India recommends homemade Bharat Biotech Covid-19 vaccine for kids aged 2 and above

Bharat Biotech's Covaxin is among the three shots that are being used in India as part of the vaccination drive for adults. PHOTO: AFP

BENGALURU (REUTERS) - India on Tuesday (Oct 12) recommended emergency use of Bharat Biotech's Covid-19 vaccine shot in children below 12 years of age, making the vaccine maker the first in the country to get such an approval after a review of its trial data for the two to 18 age group.

The decision comes as India shifts its focus to vaccinating children against the coronavirus, having already rolled out more than 950 million doses to adults among its population of nearly 1.4 billion.

Bharat Biotech's Covaxin, which uses an inactivated coronavirus with an immunity booster, is among the three shots that are being used in India as part of the vaccination drive for adults.

More than 110 million doses of Covaxin have been administered and the company is in the process of securing an emergency use listing from the World Health Organisation, a decision that is expected later this month.

To be sure, without the WHO nod, the two-dose shot is unlikely to be accepted as a valid vaccine around the world.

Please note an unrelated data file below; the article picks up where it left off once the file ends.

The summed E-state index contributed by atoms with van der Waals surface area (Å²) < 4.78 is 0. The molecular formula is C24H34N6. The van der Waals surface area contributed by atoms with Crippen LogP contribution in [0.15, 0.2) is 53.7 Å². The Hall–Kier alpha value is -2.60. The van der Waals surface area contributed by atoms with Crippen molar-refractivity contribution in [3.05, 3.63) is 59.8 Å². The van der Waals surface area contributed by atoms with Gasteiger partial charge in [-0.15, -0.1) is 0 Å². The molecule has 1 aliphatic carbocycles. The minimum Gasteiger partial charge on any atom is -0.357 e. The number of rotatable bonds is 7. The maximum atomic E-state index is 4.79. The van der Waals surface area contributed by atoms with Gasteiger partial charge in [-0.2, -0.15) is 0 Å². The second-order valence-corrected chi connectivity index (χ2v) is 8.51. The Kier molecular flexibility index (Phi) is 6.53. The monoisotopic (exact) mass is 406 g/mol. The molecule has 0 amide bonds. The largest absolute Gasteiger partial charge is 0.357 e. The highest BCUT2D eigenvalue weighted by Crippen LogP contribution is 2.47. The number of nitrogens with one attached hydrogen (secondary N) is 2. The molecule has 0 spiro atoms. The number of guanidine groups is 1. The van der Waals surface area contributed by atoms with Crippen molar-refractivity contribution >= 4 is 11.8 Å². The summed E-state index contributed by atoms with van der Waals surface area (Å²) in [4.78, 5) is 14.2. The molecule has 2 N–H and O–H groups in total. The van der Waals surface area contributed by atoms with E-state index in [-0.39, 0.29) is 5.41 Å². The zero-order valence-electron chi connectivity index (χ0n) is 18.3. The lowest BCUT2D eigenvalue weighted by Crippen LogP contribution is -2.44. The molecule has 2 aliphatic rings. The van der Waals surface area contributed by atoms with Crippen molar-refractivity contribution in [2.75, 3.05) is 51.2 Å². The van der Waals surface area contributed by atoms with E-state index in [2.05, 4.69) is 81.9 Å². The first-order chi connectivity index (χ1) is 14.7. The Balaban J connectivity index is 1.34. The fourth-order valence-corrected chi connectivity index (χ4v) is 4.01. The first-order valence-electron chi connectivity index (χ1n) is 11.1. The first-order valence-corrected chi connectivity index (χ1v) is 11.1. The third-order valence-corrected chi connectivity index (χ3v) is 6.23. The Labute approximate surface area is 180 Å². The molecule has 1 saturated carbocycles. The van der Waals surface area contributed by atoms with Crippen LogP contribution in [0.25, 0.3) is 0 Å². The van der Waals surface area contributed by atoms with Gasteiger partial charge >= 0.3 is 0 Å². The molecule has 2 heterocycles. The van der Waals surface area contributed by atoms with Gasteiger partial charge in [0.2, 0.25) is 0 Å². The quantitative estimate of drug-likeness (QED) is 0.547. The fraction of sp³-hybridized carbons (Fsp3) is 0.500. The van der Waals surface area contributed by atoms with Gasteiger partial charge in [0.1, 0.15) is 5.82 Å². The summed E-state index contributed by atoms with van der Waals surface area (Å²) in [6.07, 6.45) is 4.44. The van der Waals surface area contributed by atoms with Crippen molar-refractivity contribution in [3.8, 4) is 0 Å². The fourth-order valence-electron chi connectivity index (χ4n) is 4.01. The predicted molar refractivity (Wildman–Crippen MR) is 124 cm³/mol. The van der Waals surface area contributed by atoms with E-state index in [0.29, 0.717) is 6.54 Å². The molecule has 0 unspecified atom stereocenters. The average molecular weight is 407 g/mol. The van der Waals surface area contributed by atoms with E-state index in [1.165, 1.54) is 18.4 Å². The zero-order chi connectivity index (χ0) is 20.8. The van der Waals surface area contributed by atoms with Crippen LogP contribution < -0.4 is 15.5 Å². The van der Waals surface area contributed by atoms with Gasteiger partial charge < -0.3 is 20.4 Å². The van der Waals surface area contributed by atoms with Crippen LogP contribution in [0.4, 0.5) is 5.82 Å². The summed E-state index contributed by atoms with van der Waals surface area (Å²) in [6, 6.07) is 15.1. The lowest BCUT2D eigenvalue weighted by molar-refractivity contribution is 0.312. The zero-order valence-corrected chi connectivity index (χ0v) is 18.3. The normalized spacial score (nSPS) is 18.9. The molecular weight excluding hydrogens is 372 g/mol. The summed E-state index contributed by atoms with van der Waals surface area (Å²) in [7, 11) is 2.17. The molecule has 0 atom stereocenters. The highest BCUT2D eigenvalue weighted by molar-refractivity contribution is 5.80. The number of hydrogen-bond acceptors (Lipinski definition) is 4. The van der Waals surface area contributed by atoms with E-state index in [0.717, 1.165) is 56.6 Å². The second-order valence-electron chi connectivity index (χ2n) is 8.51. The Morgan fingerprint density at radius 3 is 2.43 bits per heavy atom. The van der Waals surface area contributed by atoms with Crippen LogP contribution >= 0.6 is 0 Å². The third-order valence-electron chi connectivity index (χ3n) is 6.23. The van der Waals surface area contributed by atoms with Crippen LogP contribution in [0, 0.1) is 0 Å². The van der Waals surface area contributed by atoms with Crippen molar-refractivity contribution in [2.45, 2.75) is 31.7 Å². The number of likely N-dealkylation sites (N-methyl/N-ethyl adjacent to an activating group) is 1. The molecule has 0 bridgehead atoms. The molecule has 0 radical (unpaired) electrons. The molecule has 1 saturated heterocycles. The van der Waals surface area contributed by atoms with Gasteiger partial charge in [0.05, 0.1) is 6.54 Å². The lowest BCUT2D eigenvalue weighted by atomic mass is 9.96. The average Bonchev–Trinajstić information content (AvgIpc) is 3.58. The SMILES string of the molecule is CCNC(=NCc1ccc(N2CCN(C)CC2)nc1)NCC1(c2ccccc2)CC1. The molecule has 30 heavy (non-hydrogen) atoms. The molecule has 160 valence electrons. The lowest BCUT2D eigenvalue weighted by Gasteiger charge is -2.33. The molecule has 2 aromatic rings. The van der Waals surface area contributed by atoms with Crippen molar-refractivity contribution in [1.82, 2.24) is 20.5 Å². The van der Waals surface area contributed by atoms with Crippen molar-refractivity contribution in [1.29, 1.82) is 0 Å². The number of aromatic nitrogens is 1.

"Children with comorbidities should be vaccinated as soon as possible now that a vaccine with immunogenicity in children and a large safety database in adults is available," said Dr Gagandeep Kang, professor at Christian Medical College, Vellore.

"For healthy children, given low risk and low virus circulation at the moment, it is safe to wait until more adults are covered."

Bharat Biotech began a trial of Covaxin in children in June following a devastating second wave of Covid-19 led by the Delta variant that brought country's healthcare system to its knees.

The data for the two-to-18 age group "has been thoroughly reviewed by the Central Drugs Standard Control Organisation and Subject Expert Committee and (they) have provided their positive recommendations," the company told Reuters.

Bharat Biotech has not publicly shared the efficacy and safety data for children.

So far, only drugmaker Zydus Cadila's DNA-based vaccine had been authorised for emergency use in children aged at least 12 years.

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